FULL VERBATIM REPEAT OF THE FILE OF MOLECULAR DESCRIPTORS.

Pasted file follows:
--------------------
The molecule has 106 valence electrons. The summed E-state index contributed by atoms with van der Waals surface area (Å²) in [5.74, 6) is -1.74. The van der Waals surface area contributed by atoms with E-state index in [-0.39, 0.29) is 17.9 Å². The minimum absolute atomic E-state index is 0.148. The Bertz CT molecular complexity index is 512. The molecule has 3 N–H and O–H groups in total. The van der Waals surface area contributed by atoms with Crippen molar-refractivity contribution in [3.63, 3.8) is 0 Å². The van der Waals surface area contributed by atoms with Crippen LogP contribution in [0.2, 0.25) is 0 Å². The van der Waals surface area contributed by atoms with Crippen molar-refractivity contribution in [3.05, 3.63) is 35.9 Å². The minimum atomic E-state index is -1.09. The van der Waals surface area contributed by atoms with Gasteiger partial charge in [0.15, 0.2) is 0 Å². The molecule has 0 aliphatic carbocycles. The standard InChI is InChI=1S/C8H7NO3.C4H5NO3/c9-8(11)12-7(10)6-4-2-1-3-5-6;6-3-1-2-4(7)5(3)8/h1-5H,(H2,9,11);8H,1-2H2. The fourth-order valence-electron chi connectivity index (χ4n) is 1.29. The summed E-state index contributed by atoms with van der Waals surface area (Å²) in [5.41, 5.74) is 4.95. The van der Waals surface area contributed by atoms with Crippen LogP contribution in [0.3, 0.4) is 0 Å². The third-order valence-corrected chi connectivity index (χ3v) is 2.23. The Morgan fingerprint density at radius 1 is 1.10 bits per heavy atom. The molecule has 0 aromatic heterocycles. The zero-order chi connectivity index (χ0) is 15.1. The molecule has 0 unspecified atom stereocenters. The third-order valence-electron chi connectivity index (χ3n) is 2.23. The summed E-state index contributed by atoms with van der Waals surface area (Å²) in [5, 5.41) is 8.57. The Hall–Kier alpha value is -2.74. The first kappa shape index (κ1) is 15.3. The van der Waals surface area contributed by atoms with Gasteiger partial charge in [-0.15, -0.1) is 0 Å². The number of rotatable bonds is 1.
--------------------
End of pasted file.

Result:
The molecule has 106 valence electrons. The summed E-state index contributed by atoms with van der Waals surface area (Å²) in [5.74, 6) is -1.74. The van der Waals surface area contributed by atoms with E-state index in [-0.39, 0.29) is 17.9 Å². The minimum absolute atomic E-state index is 0.148. The Bertz CT molecular complexity index is 512. The molecule has 3 N–H and O–H groups in total. The van der Waals surface area contributed by atoms with Crippen molar-refractivity contribution in [3.63, 3.8) is 0 Å². The van der Waals surface area contributed by atoms with Crippen LogP contribution in [0.2, 0.25) is 0 Å². The van der Waals surface area contributed by atoms with Crippen molar-refractivity contribution in [3.05, 3.63) is 35.9 Å². The minimum atomic E-state index is -1.09. The van der Waals surface area contributed by atoms with Gasteiger partial charge in [0.15, 0.2) is 0 Å². The molecule has 0 aliphatic carbocycles. The standard InChI is InChI=1S/C8H7NO3.C4H5NO3/c9-8(11)12-7(10)6-4-2-1-3-5-6;6-3-1-2-4(7)5(3)8/h1-5H,(H2,9,11);8H,1-2H2. The fourth-order valence-electron chi connectivity index (χ4n) is 1.29. The summed E-state index contributed by atoms with van der Waals surface area (Å²) in [5.41, 5.74) is 4.95. The van der Waals surface area contributed by atoms with Crippen LogP contribution in [0.3, 0.4) is 0 Å². The third-order valence-corrected chi connectivity index (χ3v) is 2.23. The Morgan fingerprint density at radius 1 is 1.10 bits per heavy atom. The molecule has 0 aromatic heterocycles. The zero-order chi connectivity index (χ0) is 15.1. The molecule has 0 unspecified atom stereocenters. The third-order valence-electron chi connectivity index (χ3n) is 2.23. The summed E-state index contributed by atoms with van der Waals surface area (Å²) in [5, 5.41) is 8.57. The Hall–Kier alpha value is -2.74. The first kappa shape index (κ1) is 15.3. The van der Waals surface area contributed by atoms with Gasteiger partial charge in [-0.15, -0.1) is 0 Å². The number of rotatable bonds is 1.